Romney Relies On Race To Attack Obama On Welfare

Mitt Romney has stuck with his theme of attacking President Obama over "gutting" the work requirement for welfare.  In an often-aired television commercial, Romney's claims that Obama "quietly" dropped the requirement that welfare recipients find work and instead they "just send you a check".

As Romney's ad loosely indicates, in 1996 Bill Clinton signed a law that replaced the federal program we call "welfare" (Aid for Families with Dependent Children) with "Temporary Assistance for Needy Families".  The major change in this law was that recipients, with few exceptions, must find a job within two years of beginning the program, rather than remain on welfare indefinitely.  Romney claims that Obama removed this provision of the law. 

Of course, Romney’s claim is false.  But are these ads effective politics?  The answer appears to be yes – at least, if we just look at whether people believe the ads to be true. 

I asked a nationally representative sample of adults if they had heard about Obama's "announcement" about welfare: 1 out of 3 respondents (31%) said they had heard and, of these, almost half (47%) had said that they thought it was a true story. So, if we believe that voters are against "gutting" the work requirement (which the Romney campaign clearly believes), then Romney has effectively conveyed this message about Obama gutting welfare to about 15% of voters.

However, once we look a little closer at these survey responses, we can see that if these ads are effective, it is most likely not because the ads are changing opinion, but rather because they are tapping into opinions that voters already hold - in this case opinions that are squarely rooted in attitudes about race. 

First, it's worth noting that most people don't know that there is a work requirement.   In the survey, I asked about welfare policy by giving respondents five options and asked them to choose which one described the law's work requirement provisions.  Limiting the responses to white voters, fifty percent chose "don't know".  Only 20% chose the correct answer of two years, which is about what we'd also expect if everyone was just guessing.  In total, about 29% of persons thought there was some kind of work requirement, which is higher than the 20% that thought there was no work requirement, but still not a ringing endorsement of America's knowledge of the public policy: most people just said they didn't know or were exactly wrong (of course, all this misinformation could be because of Romney's ads, more on that in a minute).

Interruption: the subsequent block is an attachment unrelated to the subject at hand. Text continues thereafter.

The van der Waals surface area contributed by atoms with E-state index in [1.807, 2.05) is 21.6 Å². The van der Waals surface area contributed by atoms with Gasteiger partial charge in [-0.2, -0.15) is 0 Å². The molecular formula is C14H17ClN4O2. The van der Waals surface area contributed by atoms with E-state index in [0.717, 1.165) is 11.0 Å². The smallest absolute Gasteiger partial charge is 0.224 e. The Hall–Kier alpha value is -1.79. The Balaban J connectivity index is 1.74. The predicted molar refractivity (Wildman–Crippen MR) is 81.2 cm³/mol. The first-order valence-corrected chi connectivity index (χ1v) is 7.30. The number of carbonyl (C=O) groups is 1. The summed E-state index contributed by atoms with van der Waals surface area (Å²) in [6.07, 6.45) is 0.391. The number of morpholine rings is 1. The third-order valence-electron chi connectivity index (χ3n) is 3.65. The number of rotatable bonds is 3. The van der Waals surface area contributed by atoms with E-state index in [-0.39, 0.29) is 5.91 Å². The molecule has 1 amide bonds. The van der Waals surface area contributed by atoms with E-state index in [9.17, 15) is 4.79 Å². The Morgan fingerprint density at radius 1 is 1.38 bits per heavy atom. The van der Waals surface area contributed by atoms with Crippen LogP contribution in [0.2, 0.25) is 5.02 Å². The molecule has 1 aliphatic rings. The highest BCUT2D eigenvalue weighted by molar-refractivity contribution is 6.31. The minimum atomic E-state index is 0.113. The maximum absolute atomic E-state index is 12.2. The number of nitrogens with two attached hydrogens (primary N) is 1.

However, these surveys are about much more than just ignorance, these answers demonstrate the influence of attitudes about race in public policy.  To begin, we can look at the plot below.  Here I divide up whether or not people believe this false rumor based on their level of resentment towards African Americans.  This "resentment" is measured using a very common survey scale that asks whether African Americans would better off in American society if they just worked harder or, rather, if it is primarily generations of slavery and discrimination that makes it difficult for them to get ahead.  Looking at this plot, you can see that persons with high levels of resentment against African Americans, indicated by the blue bars, were five times as likely to say that Obama really did "gut" the work requirement than are the person with low resentment towards African Americans, indicated by the green bars (71% to 15%).  

If we further want to see the relationship between racial attitudes and welfare, we can look at the next plot, which shows whether or not people think there is a work requirement for welfare recipients, again divided into persons that have high and low resentment towards African Americans.  Notice that a plurality of both high and low resentment persons know that there is a work requirement for welfare recipients, but low resentment persons are much more likely to know there is requirement than high resentment persons (58% to 43%), and that a much greater portion of high resentment persons incorrectly believe there is no work requirement (31% versus 7%).